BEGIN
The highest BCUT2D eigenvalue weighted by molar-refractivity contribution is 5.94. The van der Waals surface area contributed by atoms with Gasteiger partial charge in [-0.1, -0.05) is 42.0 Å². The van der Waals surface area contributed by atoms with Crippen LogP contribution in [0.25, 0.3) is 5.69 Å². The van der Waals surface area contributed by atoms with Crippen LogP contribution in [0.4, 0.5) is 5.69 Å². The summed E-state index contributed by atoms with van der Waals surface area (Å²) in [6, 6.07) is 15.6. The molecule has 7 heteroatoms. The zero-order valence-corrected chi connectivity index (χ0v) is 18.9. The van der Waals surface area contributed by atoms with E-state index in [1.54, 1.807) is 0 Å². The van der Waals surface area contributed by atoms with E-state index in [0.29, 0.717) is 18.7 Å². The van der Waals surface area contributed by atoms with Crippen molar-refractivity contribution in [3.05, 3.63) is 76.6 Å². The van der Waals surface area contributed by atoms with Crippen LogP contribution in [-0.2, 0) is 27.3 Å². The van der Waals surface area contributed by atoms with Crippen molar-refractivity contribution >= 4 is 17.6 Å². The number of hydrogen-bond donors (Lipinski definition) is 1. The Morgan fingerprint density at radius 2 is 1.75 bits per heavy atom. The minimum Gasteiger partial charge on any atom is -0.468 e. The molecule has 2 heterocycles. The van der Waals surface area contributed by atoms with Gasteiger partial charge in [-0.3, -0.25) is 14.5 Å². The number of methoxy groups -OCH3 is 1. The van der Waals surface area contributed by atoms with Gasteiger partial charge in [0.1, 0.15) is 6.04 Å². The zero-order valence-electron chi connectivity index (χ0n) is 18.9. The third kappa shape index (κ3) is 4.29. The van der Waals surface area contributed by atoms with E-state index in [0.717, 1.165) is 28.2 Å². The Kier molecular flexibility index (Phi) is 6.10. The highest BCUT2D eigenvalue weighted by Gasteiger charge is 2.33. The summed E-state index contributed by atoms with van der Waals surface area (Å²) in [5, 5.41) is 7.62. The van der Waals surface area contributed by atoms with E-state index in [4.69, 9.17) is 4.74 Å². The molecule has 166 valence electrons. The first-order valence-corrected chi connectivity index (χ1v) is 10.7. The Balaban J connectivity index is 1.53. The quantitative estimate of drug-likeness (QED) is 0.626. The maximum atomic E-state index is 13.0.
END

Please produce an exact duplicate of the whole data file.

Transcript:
The highest BCUT2D eigenvalue weighted by molar-refractivity contribution is 5.94. The van der Waals surface area contributed by atoms with Gasteiger partial charge in [-0.1, -0.05) is 42.0 Å². The van der Waals surface area contributed by atoms with Crippen LogP contribution in [0.25, 0.3) is 5.69 Å². The van der Waals surface area contributed by atoms with Crippen LogP contribution in [0.4, 0.5) is 5.69 Å². The summed E-state index contributed by atoms with van der Waals surface area (Å²) in [6, 6.07) is 15.6. The molecule has 7 heteroatoms. The zero-order valence-corrected chi connectivity index (χ0v) is 18.9. The van der Waals surface area contributed by atoms with E-state index in [1.54, 1.807) is 0 Å². The van der Waals surface area contributed by atoms with E-state index in [0.29, 0.717) is 18.7 Å². The van der Waals surface area contributed by atoms with Crippen molar-refractivity contribution in [3.05, 3.63) is 76.6 Å². The van der Waals surface area contributed by atoms with Crippen LogP contribution in [-0.2, 0) is 27.3 Å². The van der Waals surface area contributed by atoms with Crippen molar-refractivity contribution >= 4 is 17.6 Å². The number of hydrogen-bond donors (Lipinski definition) is 1. The Morgan fingerprint density at radius 2 is 1.75 bits per heavy atom. The minimum Gasteiger partial charge on any atom is -0.468 e. The molecule has 2 heterocycles. The van der Waals surface area contributed by atoms with Gasteiger partial charge in [-0.3, -0.25) is 14.5 Å². The number of methoxy groups -OCH3 is 1. The van der Waals surface area contributed by atoms with Gasteiger partial charge in [0.1, 0.15) is 6.04 Å². The zero-order valence-electron chi connectivity index (χ0n) is 18.9. The third kappa shape index (κ3) is 4.29. The van der Waals surface area contributed by atoms with E-state index in [0.717, 1.165) is 28.2 Å². The Kier molecular flexibility index (Phi) is 6.10. The highest BCUT2D eigenvalue weighted by Gasteiger charge is 2.33. The summed E-state index contributed by atoms with van der Waals surface area (Å²) in [5, 5.41) is 7.62. The van der Waals surface area contributed by atoms with E-state index in [4.69, 9.17) is 4.74 Å². The molecule has 166 valence electrons. The first-order valence-corrected chi connectivity index (χ1v) is 10.7. The Balaban J connectivity index is 1.53. The quantitative estimate of drug-likeness (QED) is 0.626. The maximum atomic E-state index is 13.0.